Unemployment Rate: Obama Will Go Down As Next FDR, Unfortunately

After more than 4 years, President Obama’s promise to lower the unemployment rate finally came through. It’s curious that he decided to raise unemployment before lowering it, but there it is. Unemployment is now at 7.7 percent.

When Obama took office in 2009, the official (U-3) unemployment rate was 7.8 percent. At the same time, the U-6 unemployment rate–which includes those who are no longer looking for work and who, because of the job market, do not have as much work as they’d like–was 14.2 percent.

I get tired of saying it, and it must get tiring to hear, but the U-6 unemployment rate is the true indicator of economic misery.

Under President George W. Bush, the official, misleading unemployment rate ranged from 3.8 percent to 6.3 percent (except during his last five months, during which the housing-bubble crash–which bubble was caused by President Clinton’s Community Reinvestment Act regulations–caused the unemployment to go from 6.5 to 7.8.

That’s when Obama took office. During his reign, the official, misleading unemployment rate has ranged from 7.7 percent to 10 percent, with the average unemployment rate being 8.9.

Compare that with the average official unemployment rate under Bush: 5.2 percent. Obama’s lowest unemployment rate–the best he has been able to muster–was equal to Bush’s highest unemployment rate, until last month, when it finally dropped by one-tenth of one percent. And it took an entire first term to get there. It took Obama’s best efforts over four years to finally get 0.1 percent below Bush’s worst unemployment. And that’s only when you include Bush’s last month in office. If Obama had taken office one month earlier, we’d still be over the unemployment rate then compared to now.

But now let’s look at the U-6 rate under Bush and Obama. As I said, the U-6 is a much better indicator of the jobs situation in America, and from now on, no matter who is president, Republican or Democrat, I will always refer to the U-6 unemployment. That’s what’s fair.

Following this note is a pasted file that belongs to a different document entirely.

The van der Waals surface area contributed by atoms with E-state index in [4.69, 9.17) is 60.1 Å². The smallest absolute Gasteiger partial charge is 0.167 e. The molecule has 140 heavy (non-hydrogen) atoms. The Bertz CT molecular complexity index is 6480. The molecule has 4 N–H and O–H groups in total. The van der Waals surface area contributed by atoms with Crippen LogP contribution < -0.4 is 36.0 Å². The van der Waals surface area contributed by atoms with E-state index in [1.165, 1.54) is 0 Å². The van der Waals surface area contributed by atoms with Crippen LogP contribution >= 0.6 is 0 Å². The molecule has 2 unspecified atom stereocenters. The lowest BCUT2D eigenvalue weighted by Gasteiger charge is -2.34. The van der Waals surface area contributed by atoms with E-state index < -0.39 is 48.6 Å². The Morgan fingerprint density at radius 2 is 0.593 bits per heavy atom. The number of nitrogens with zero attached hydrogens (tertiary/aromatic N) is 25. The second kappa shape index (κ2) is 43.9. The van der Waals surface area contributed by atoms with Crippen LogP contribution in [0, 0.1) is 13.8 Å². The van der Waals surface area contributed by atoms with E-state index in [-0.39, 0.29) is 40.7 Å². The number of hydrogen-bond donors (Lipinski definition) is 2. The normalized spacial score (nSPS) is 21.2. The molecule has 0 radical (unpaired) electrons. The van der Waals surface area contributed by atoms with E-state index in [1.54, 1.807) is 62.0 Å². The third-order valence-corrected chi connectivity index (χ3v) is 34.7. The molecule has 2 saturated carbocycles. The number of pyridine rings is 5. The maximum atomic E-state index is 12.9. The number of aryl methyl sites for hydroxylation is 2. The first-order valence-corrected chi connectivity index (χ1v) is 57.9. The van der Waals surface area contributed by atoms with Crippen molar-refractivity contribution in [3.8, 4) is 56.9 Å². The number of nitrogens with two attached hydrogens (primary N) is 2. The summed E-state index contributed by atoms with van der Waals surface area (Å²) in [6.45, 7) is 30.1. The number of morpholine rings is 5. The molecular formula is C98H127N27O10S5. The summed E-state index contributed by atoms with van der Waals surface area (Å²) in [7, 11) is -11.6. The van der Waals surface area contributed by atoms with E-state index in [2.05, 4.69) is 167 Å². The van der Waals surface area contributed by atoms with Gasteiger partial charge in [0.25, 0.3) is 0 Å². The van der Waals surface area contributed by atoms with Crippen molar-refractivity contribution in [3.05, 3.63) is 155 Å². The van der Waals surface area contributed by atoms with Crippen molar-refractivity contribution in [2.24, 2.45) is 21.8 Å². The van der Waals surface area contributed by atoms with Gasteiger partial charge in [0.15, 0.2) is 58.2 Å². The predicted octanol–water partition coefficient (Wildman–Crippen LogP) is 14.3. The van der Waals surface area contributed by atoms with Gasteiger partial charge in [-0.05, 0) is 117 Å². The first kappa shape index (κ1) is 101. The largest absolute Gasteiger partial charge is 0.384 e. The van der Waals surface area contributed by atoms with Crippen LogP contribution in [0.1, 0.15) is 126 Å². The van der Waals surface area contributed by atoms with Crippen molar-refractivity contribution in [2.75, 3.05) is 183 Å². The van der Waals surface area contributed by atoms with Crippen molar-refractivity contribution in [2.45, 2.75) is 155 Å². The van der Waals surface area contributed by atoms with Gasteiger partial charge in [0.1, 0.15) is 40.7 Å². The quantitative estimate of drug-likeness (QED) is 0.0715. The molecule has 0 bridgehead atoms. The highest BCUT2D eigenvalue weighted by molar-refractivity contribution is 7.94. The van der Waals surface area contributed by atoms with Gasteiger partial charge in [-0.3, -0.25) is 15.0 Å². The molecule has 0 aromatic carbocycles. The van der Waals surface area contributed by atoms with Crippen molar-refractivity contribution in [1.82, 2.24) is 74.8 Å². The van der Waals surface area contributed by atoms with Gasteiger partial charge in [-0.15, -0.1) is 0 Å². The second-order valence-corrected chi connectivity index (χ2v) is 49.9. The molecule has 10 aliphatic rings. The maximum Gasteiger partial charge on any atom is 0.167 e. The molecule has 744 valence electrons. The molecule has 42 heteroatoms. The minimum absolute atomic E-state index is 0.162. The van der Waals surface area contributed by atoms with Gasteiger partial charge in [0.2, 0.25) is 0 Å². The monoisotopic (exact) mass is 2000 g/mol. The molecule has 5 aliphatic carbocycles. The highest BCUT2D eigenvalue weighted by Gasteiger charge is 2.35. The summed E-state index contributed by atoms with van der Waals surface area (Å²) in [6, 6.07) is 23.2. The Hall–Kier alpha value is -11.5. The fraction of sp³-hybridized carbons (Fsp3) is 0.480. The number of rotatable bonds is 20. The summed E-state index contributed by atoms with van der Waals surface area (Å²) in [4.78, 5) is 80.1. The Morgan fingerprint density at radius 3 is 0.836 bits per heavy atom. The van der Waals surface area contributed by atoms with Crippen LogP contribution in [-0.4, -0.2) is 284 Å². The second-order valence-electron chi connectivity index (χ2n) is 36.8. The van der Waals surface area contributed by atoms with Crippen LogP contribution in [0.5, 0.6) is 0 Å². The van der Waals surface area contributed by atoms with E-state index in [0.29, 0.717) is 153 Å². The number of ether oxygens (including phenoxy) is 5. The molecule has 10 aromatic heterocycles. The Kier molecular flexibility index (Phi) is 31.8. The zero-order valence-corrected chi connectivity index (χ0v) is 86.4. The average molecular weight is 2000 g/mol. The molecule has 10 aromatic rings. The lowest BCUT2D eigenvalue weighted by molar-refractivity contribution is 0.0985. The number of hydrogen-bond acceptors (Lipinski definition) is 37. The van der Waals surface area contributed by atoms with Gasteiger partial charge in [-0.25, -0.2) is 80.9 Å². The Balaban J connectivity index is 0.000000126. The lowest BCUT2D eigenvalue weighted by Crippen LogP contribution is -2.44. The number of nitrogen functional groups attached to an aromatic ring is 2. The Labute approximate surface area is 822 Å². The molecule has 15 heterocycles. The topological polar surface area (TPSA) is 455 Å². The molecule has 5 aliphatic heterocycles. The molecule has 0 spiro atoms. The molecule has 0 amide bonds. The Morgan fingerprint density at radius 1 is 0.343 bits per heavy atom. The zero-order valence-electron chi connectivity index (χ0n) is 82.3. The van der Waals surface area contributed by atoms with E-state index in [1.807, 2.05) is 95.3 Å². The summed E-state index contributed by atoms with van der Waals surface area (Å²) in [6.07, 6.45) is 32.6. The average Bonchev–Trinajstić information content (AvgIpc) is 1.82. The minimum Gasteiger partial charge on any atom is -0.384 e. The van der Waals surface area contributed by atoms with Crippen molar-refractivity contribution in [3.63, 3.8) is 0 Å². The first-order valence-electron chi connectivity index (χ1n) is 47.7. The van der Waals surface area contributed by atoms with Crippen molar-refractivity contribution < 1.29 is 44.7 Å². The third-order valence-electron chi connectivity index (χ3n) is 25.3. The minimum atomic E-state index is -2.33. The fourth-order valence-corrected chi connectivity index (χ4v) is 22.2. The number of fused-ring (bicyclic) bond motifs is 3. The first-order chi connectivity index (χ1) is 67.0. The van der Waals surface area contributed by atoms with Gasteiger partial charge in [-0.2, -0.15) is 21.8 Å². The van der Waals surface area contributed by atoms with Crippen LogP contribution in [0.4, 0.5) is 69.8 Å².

The U-6 unemployment under Bush ranged from 6.9 percent to 14.2 percent and averaged 9 percent. The U-6 unemployment so far under Obama has ranged from 14.3 percent to 17.1 percent and has averaged 15.9 percent.

Barack Obama had said that unemployment by this time in his administration (and much sooner, in fact) would be in the 5’s. In fact, he also said that even if he did nothing, the unemployment would be lower today than it actually is. So it’s fair to say that the lowering of the U-3 and U-6 unemployment rates to the levels we see right now had nothing to do with Obama’s policies. What method he chose to lower the unemployment failed miserably. So it’s logical that the reason we’ve finally reached the symbolic 7.7 mark is in spite of Obama’s policies, not because of them.

However, much like FDR’s policies, which prolonged the Great Depression, Obama’s policies, which have prolonged the recession, will, I have no doubt, go down in history as those that saved the country. In 70 years, that is what will be taught.

Our only hope in making sure the truth is not silenced for future generations is to constantly pound that truth home: By Obama’s own measurement, his domestic policy in the context of employment has been a failure, and by his own admission, the unemployment rate would be lower today had he not meddled with the markets.